Black-and-white Ruffed Lemur (Varecia variegata) - Wiki
Black-and-white Ruffed Lemur
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[Photo] Black-and-white Ruffed Lemur (Varecia variegata). Photo by Roderick Eime www.travography.com License: public domain.
The Black-and-white Ruffed Lemur (Varecia variegata) is one of the two species of ruffed lemurs, the other being the Red Ruffed Lemur. Like all lemurs, it is native only to Madagascar.
The Black-and-white Ruffed Lemur can grow up to 4 ft long, although typically a little smaller, and is about 7-10 lbs. Its lifespan in captivity is about 18 years but many live to 20. It is quadrupedal.
Black-and-white Ruffed Lemurs are black with white areas on their limbs head and back. Their neck has a mane and the face has a muzzle like a dog's. Males and females look the same. They have the second loudest call of any primate, second only to the howler monkey. They are the only lemur known to have litters rather than solitary young.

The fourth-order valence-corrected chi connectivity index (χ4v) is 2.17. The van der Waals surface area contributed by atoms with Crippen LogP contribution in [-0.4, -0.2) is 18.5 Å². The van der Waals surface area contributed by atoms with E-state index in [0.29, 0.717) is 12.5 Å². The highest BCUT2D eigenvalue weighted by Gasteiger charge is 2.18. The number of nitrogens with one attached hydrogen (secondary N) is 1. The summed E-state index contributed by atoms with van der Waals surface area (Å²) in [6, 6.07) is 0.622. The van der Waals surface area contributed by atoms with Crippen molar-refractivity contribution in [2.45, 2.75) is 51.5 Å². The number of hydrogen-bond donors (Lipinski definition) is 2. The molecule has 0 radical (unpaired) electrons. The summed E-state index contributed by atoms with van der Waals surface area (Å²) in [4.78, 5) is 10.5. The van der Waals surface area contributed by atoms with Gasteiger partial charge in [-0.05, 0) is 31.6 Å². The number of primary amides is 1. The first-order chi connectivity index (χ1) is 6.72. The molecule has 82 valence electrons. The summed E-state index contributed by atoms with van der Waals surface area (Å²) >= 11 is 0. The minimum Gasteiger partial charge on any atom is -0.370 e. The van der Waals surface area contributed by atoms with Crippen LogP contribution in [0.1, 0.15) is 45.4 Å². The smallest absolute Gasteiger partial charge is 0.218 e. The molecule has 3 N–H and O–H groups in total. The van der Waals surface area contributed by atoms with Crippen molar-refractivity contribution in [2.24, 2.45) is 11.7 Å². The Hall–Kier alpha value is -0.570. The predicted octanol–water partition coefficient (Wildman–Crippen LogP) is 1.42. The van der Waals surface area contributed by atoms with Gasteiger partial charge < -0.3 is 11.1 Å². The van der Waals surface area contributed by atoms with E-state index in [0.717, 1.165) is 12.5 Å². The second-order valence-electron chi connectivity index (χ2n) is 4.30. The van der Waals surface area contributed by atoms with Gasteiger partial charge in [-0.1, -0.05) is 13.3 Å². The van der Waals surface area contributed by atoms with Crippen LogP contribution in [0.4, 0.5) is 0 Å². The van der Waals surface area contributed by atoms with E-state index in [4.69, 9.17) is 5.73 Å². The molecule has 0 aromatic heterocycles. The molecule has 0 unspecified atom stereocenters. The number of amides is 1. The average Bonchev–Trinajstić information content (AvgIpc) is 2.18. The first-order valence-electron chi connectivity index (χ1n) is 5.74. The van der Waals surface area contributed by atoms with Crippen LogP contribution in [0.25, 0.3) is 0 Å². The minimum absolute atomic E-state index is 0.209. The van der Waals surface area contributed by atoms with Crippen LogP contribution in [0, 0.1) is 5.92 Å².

The diet of the Black-and-white Ruffed Lemur consists mainly of sweet fruits, leaves, nectar, flowers, seeds, and even dirt in some cases. It usually searches for food alone, rejoining its small group later to sleep.
Black-and-white Ruffed Lemur are typically preyed upon by boa constrictors, eagles and the Fossa. Because the Black-and-white Ruffed Lemur is diurnal, the nocturnal Fossa poses the biggest threat.
There are three subspecies of Black-and-white Ruffed Lemur:
Varecia variegata variegata
Southern Black-and-white Ruffed Lemur, Varecia variegata editorum
White-belted Black-and-white Ruffed Lemur, Varecia variegata subcincta
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